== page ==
When Can My Partner and I Start Having Sex Without a Condom?

You may not want a baby—at least not right now. But you've been part of a couple for a while, and you're both really tired of having to take that awkward break between foreplay and the main event to fumble around for a condom. In fact, it's becoming a serious buzzkill. When you wonder, can we stop using them?

The decision to ditch latex is different for every couple, and the right time to do it depends on many factors. But it's an issue that eventually crops up in just about every serious relationship. To help you figure out when it's time for you and your partner to consider going condom-free, we asked sex and relationship experts to outline a few healthy ground rules.

When to Stop Using Condoms

Wavebreakmedia / Getty Images

Comfortable Talking With Your Partner

Having a conversation with your partner about ditching condoms is important to discuss any potential risks of going condom-free – like STIs and pregnancy. "If you're not ready for that conversation or what could happen if you don't use a condom, then there is nothing wrong with waiting," says Orlando-based OB-GYN Christine Greves, MD.

Try having the conversation on a date, at dinner, or somewhere you feel comfortable outside of the bedroom. During your conversation, you should make it clear that you both need to get STI testing and share any STI history. If pregnancy is possible, you should also discuss how you want to handle birth control or having a baby.

Even if you've never been diagnosed with an STI, you're not in the clear. Many STIs have few or no symptoms, and you could still be infected and simply not know it. Using condoms can help lower the risk of passing an STI onto your partner—though it doesn't eliminate that risk completely. If you or your partner refuses to get STI testing, it's probably not the right time in your relationship to stop using condoms.

Get STI Testing First

Before you ditch condoms, both partners should undergo a full STI panel. This tests for common infections like syphilis, chlamydia, gonorrhea, and HIV.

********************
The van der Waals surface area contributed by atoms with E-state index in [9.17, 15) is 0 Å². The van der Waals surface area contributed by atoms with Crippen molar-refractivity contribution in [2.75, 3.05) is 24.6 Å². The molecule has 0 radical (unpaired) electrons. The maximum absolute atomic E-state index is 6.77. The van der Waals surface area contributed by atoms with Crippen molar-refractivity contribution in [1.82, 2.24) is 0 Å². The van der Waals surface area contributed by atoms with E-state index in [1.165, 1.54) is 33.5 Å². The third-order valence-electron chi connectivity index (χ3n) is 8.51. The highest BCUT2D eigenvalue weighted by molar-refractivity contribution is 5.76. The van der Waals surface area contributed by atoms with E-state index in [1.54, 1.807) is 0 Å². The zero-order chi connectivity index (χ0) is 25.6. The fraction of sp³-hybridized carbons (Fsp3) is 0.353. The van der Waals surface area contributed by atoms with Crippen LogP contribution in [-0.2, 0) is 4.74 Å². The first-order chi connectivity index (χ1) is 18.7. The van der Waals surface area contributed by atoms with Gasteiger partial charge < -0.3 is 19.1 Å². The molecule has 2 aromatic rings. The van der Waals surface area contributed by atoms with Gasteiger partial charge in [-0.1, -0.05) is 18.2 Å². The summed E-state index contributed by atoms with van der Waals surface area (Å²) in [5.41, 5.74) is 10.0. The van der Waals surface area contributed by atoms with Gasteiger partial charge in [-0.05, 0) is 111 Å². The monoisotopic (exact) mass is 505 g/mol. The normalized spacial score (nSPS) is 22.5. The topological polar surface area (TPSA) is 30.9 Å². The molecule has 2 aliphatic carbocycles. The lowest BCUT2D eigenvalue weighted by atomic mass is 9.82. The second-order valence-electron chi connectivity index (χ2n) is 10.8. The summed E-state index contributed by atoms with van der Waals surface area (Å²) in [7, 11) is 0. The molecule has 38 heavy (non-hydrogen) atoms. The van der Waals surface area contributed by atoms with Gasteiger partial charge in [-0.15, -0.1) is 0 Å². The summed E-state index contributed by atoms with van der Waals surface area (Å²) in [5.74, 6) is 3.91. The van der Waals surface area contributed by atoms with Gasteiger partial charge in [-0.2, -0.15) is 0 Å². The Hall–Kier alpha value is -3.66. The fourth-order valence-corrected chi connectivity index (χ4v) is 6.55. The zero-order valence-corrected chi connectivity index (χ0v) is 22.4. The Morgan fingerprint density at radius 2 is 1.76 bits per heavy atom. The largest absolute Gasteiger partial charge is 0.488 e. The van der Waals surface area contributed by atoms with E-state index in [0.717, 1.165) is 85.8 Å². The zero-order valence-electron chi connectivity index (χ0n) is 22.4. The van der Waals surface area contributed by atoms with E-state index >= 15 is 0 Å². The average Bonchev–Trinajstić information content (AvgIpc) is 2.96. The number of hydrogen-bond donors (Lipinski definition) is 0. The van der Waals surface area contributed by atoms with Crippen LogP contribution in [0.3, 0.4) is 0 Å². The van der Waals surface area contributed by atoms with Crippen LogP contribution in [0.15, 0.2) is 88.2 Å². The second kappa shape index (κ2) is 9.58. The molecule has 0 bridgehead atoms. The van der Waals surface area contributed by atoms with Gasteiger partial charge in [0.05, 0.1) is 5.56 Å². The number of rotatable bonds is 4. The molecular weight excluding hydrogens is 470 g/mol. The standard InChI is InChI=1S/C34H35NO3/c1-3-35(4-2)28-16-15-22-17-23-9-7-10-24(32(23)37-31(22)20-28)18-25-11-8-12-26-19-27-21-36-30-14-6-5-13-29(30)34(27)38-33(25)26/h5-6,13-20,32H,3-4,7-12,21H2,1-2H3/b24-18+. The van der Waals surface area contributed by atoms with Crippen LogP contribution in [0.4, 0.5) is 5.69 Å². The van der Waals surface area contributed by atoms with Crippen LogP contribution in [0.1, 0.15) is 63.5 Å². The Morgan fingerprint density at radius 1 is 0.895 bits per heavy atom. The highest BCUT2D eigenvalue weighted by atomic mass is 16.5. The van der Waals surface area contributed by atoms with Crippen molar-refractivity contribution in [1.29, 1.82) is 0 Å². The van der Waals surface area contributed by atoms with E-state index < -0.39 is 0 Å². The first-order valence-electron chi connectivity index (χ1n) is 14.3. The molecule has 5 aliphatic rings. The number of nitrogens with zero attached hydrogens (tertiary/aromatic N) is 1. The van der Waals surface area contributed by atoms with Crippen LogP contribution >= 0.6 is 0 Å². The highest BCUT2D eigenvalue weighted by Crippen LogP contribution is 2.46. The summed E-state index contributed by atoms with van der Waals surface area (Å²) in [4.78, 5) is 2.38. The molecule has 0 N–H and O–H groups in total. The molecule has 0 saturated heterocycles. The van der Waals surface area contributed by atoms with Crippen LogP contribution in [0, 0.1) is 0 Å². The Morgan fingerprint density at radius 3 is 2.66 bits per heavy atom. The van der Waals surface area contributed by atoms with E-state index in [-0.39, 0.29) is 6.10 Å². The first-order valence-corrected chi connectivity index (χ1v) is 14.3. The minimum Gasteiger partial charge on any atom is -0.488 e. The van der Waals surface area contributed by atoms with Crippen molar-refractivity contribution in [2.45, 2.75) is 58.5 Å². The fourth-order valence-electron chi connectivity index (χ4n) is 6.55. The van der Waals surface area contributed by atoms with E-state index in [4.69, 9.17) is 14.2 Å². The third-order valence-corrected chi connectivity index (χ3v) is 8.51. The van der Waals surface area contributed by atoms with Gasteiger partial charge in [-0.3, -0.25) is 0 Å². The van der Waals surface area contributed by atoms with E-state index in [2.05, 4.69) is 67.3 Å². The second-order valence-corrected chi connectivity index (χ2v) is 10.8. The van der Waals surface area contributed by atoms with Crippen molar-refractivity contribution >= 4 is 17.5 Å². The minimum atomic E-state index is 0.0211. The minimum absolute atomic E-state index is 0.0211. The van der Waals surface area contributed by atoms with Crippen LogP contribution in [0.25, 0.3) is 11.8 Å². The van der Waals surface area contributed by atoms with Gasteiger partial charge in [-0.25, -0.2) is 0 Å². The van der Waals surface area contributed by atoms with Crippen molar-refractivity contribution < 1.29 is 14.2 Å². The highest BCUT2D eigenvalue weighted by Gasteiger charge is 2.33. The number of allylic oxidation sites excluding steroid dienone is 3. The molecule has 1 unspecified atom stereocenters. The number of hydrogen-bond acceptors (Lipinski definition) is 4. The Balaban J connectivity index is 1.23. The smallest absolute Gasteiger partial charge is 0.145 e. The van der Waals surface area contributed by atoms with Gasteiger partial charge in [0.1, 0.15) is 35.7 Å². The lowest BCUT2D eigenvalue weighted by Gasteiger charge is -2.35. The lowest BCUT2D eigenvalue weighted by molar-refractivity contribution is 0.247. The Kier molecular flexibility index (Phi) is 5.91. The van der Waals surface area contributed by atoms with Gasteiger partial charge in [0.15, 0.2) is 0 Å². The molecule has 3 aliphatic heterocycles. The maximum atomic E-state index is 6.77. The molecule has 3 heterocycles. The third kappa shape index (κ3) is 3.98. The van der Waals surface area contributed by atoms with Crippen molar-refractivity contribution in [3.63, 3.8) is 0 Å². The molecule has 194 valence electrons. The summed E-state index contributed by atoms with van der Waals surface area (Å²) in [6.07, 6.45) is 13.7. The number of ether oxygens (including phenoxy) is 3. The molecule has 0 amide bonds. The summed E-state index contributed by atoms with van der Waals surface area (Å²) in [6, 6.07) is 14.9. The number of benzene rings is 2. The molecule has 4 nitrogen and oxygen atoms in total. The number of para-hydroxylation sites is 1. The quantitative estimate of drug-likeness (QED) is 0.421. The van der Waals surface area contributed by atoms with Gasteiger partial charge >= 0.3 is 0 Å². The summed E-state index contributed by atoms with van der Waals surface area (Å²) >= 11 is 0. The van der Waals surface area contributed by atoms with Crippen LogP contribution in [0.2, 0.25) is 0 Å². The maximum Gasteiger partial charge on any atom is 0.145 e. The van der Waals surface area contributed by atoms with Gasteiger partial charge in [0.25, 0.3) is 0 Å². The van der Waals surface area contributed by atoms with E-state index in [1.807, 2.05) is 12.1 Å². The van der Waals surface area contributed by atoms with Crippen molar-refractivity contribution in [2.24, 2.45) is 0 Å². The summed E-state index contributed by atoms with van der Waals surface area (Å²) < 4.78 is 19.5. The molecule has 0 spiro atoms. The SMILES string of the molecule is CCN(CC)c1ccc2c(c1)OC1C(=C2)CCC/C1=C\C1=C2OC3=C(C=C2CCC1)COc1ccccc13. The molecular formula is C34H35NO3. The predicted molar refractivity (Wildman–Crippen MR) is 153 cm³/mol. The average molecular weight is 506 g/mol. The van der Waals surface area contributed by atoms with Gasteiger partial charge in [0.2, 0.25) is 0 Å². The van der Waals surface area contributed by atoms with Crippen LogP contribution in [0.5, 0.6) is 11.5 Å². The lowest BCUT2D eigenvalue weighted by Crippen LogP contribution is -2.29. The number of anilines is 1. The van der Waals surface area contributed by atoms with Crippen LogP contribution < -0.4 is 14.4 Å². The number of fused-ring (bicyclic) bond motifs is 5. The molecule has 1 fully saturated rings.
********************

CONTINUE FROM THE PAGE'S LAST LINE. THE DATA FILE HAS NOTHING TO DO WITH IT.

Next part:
Before getting tested, you should also discuss your sexual history and any potential STI-related symptoms with a healthcare provider. Pain while peeing, itchy or burning genitals, genital sores, and unusual discharge or bleeding are all red flags. Again, even if you've never had an STI, you could have an infection without symptoms. 

Most routine STI testing will involve taking blood or urine samples, but your healthcare provider may do a swab test to confirm any STIs. You can expect to get your results within a few hours or days, depending on the type of test and the lab used for testing.

Sex Without a Condom Still Poses STI Risk

The caveat to STI testing is that some STIs are tricky to test. So even if you and your partner are in the clear after testing, there's still some risk of STIs like genital herpes and human papillomavirus (HPV).

The CDC does not recommend folks get tested for genital herpes unless they show symptoms – like sores or blisters. This is because the blood tests available often give false positives. So, it is possible to have herpes and not know it. However, if you had a sex partner with genital herpes, a blood test may be helpful since you're more at risk.

There is also no simple blood test to determine if someone has HPV, the most common STI. There are different types of HPV, and most strains resolve on their own. However, some strains can cause genital warts and cancer. Some folks will discover they have HPV if they're diagnosed with genital warts.

Because ditching condoms puts you at higher risk of HPV, some healthcare providers recommend playing it safe and sticking with condoms longer than you might want to. Since it can take up to two years to clear high-risk HPV, Dr. Greves recommends waiting at least two years before stopping condom usage.